Musical Introduction Series
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"The arts humanize us and give us a glimpse as to why we exist, why we are alive. The arts give us all that and more. Without the arts, we really die as a society." – Arturo O’Farrill, Grammy Award Winner


92nd Street Y Musical Introduction Series empowers children in grades K-3 to explore the world’s musical genres; engage in music-making; and, by learning about rich musical traditions in class and through live performances, cultivate a global perspective that nurtures empathy and tolerance of diverse people and cultures.

 
2016/2017 Season:
Music We Live In
 
Breath and Hammer
Nov 29, 30 & Dec 1, 2016

David Krakauer and Kathleen Tagg's latest project, Breath and Hammer, is an innovative reimagining of the traditional clarinet and piano recital that integrates folk and improvisation-based music with classical masterworks.

“Adventurous ... soul-stirring ... brilliant” — Down Beat Magazine

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Jecorey “1200” Arthur
Jan 30, 31 & Feb 1, 2017

Jecorey “1200” Arthur is a music educator, composer, performer and curator from Louisville, KY. Although 1200's compositions can be considered hip hop, he is heavily influenced by classical music and fusion. He is a co-founder of United Legion of DOOM, a creative collective featuring musicians, artists, designers, producers and creative intellectuals from around the globe.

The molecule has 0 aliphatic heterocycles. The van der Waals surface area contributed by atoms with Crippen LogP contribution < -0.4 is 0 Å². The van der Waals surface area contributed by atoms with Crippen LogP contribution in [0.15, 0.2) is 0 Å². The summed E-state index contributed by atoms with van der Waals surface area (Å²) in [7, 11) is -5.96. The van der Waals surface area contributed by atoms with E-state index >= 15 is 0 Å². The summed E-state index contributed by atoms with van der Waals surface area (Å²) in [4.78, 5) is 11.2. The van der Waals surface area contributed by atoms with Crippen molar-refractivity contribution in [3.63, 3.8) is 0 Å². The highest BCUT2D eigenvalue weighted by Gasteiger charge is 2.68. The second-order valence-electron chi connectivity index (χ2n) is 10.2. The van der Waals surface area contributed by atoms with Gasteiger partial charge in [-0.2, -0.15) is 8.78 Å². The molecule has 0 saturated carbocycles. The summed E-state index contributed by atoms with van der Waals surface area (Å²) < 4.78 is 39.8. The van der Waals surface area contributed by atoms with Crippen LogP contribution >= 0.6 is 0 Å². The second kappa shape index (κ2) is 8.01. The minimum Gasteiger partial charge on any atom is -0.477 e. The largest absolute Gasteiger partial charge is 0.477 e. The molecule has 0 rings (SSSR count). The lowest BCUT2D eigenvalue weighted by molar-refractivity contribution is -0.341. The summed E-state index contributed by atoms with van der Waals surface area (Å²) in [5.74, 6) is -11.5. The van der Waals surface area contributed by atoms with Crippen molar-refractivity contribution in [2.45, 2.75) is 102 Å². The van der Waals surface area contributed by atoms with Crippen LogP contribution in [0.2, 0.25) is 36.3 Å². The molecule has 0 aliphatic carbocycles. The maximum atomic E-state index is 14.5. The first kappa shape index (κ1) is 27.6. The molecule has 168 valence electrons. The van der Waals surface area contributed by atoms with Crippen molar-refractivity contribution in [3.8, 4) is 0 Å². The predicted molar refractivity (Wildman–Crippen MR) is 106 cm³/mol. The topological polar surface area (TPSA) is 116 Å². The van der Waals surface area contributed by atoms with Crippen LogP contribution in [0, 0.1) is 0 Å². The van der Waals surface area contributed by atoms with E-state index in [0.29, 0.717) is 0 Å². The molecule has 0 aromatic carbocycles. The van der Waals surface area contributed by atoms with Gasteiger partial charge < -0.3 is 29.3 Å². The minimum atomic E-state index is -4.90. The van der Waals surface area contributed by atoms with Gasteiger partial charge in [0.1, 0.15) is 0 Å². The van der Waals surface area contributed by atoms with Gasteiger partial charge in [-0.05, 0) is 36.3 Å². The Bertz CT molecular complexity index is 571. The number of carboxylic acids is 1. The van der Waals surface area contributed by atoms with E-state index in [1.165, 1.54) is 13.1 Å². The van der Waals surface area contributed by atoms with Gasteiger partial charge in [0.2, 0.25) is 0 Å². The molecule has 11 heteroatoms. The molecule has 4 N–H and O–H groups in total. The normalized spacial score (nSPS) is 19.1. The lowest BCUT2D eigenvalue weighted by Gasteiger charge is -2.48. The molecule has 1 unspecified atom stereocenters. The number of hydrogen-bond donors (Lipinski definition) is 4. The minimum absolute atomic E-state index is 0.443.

“A universal collaborator ... dedicated to making a difference on and off stage.” — Awards in the Arts

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Nathaniel Stampley and Rosena Hill Jackson
Apr 4, 5 & 6, 2017

“Nathaniel Stampley performs with force and verve, his magnificent voice booms through the theater, filled with determination and dignity.” — Planet North Shore

“Rosena Hill is absolutely terrific, an impressive actress and magnificent singer.” — Talk Entertainment

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Christian McBride Trio
May 9, 10 & 11, 2017

Five-time GRAMMY®-winning jazz bassist Christian McBride has been one of the most important figures in the jazz world for 20 years.

“The deep, dark-maple tone that Christian McBride elicits from an upright bass is one of jazz’s forthright pleasures.” — The New York Times

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